The New Wave Reading List (for Beginners)
Below are a few novels associated with New Wave science fiction. Featuring some familiar titles, alongside less-famous works, this list is by no means comprehensive, and is meant as a starting point for a deeper exploration into the genre.
Nova Express is a stylistic experiment, which uses Borrough’s own version of the “cut-up method” to enclose snippets of different texts into one work.
It is the third book is his Nova trilogy (preceded by The Soft Machine and The Ticket That Exploded) and is considered by some critics to be his best novel. A deeply metaphorical work, Nova Express is concerned with machine control on human life, positing a conflict between the Nova Criminals and the Nova Police, which cannot exist without the other.
Delany’s short novel is built on a very interesting premise: the invention of a language that can be wielded as a weapon.
Telepath Rydra Wong, who is recruited to investigate the traitors and probe into the language, realizes that the more she learns of “Babel- 17," the more likely she is to become a traitor herself.
Widely regarded as a cult classic, this Kurt Vonnegut novel is a whimsical and experimental foray into the mind of Billy Pilgrim, an American soldier and chaplain’s assistant turned unlikely time-traveler.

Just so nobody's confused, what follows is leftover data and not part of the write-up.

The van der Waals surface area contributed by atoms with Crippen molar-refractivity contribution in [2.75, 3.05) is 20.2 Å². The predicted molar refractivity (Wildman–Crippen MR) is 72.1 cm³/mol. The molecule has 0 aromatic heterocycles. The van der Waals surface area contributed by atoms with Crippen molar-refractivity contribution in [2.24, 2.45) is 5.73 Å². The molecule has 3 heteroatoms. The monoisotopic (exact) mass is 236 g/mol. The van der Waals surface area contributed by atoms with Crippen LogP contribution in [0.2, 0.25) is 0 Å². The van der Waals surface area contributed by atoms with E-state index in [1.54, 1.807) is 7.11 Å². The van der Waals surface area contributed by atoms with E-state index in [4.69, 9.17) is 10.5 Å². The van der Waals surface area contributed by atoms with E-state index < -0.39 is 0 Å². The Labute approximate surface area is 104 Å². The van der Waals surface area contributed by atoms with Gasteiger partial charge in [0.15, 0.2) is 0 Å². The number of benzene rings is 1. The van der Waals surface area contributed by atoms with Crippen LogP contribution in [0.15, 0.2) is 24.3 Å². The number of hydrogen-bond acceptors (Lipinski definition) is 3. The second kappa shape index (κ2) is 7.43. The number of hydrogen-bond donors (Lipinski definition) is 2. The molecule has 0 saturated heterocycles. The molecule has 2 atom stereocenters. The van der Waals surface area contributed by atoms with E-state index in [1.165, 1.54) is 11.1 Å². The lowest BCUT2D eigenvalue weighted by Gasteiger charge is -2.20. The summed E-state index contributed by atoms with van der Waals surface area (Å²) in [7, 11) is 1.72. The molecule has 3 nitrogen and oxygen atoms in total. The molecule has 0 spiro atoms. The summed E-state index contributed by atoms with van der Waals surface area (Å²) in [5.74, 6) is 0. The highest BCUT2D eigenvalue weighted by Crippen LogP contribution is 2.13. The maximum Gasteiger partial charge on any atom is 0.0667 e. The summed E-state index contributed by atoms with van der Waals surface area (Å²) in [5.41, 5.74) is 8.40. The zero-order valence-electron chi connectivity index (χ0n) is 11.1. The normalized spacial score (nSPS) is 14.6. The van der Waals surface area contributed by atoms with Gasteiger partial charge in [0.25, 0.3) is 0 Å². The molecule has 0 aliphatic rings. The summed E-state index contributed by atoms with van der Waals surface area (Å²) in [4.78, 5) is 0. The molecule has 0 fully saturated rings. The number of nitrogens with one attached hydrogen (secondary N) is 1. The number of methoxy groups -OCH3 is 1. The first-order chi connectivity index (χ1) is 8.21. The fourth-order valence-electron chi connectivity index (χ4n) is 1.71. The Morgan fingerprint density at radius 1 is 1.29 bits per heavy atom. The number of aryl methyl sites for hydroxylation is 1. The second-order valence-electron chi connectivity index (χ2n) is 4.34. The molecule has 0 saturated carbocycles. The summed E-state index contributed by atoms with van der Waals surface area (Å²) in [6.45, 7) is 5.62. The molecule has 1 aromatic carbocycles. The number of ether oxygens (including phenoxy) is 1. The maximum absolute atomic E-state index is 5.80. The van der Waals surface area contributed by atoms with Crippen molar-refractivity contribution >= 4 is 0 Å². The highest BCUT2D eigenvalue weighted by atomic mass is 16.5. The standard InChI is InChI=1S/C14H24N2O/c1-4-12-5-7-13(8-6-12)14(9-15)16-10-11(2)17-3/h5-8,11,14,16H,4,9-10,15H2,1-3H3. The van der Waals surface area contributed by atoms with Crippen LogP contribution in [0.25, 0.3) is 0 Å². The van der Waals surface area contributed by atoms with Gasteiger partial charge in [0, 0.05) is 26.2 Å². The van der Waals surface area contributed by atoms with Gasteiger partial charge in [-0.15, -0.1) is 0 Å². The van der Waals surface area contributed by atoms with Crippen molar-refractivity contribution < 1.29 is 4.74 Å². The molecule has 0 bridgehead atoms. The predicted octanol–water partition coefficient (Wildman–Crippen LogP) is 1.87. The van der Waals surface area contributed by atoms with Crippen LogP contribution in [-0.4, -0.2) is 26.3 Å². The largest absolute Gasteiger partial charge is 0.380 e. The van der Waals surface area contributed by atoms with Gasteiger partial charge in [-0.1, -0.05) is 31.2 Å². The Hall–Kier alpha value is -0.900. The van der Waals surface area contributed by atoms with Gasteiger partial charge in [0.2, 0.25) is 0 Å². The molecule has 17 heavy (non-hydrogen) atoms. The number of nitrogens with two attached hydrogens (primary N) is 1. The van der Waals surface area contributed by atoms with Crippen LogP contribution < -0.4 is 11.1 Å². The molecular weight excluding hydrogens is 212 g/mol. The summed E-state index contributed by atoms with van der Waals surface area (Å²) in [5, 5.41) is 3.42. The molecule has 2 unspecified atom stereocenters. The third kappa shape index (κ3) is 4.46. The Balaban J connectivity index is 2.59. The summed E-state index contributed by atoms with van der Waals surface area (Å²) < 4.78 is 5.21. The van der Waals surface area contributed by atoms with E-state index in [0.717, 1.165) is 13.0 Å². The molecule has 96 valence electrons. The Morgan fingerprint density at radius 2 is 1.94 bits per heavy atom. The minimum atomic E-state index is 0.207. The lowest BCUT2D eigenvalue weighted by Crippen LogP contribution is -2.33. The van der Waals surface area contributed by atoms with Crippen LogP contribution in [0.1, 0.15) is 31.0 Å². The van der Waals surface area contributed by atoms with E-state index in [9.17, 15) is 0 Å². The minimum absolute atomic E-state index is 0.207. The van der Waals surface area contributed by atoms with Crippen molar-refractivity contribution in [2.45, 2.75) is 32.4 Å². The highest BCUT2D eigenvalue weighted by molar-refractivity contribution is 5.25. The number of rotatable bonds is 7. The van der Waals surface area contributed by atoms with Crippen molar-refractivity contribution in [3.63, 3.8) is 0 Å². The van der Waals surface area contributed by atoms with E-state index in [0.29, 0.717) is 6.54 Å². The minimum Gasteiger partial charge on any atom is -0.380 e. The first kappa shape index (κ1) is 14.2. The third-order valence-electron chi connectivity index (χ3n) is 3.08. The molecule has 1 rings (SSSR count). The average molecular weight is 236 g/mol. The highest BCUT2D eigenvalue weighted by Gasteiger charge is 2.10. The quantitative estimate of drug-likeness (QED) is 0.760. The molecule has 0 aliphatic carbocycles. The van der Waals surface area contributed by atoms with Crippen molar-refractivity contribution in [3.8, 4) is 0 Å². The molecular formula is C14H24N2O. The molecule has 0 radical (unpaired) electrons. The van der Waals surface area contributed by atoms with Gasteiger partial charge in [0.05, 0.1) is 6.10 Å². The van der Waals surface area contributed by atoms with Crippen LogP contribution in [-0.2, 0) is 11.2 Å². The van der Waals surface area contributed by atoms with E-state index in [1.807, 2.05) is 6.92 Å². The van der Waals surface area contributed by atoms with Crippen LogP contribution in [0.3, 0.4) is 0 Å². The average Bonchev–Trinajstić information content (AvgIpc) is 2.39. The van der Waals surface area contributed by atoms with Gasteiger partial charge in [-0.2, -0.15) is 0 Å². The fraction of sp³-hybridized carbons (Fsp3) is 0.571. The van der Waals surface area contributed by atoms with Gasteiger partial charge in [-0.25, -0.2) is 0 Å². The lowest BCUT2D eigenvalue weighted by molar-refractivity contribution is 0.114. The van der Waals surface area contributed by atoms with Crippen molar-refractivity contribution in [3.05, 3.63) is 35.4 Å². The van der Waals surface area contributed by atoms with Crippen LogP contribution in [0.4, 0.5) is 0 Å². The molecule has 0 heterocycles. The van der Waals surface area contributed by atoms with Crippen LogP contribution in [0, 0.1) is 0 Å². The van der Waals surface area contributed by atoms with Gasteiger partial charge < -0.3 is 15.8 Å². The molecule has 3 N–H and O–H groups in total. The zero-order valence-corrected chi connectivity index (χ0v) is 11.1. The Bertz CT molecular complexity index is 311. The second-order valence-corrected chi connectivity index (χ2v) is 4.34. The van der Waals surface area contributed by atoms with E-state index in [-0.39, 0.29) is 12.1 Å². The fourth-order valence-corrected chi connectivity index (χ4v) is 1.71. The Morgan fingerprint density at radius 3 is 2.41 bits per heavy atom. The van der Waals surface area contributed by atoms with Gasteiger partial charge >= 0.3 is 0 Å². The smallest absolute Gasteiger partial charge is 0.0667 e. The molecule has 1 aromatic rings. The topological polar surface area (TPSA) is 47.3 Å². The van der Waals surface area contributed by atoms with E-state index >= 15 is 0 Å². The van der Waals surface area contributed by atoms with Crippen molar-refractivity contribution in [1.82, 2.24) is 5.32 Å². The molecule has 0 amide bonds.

The story is narrated in a non-linear fashion, as we witness Billy relive the horrors of war and his strange experiences after being abducted by aliens.
The Lathe of Heaven
When it comes to science fiction and fantasy, Ursula K. Le Guin is a household name, thanks to the enormous popularity of her fantastical Earthsea novels.
But several of her adult novels remain as deeply relevant, with The Lathe of Heaven being one of them.
The protagonist George Orr is a draftsman whose dreams can alter reality, and is addicted to drugs that prevent such changes. While undergoing treatment for his drug addiction, George encounters mysterious psychiatrist William Haber, who begins to use Orr for his own agenda.
Crash is a rather challenging and controversial novel, centered on the figure of Robert Vaughan, who is sexually aroused by car crashes and whose definitive fantasy is to die in a collision accident with Elizabeth Taylor.
Vaughan even gathers a group of faithful followers who are obsessed with enacting famous car crashes to satisfy their desires. Ballard’s novel is a daring exploration of perversion and technology.
The Shockwave Rider
Almost a decade before William Gibson published Neuromancer (1984) and long before the advent of the internet, Brunner wrote The Shockwave Rider, which imagines a dystopian world where computer networks link everyone.
While citizens do not enjoy any privacy and are secretly controlled by the state apparatus, corporations run amok. The story follows Nick Haflinger, a proto-hacker, as he navigates and tries to escape this dangerous (but strangely prophetic) world.
We Who Are About To . . .
In this daring and challenging novel by feminist author Joanna Russ, a group of interstellar tourists crash-land on a hostile planet.
As her fellow shipwrecked travelers attempt to make the best of their situation, one female passenger remains realistic about their chances for survival.
Up the Walls of the World
James Tiptree Jr. was the pen name for female author Alice Bradley Sheldon. Tiptree/Sheldon's work explores sexuality, identity, and characters on the fringes of society.
Up the Walls of the World is a story of galactic proportions, full of sentient cosmic entities, psionic powers, and more compelling concepts.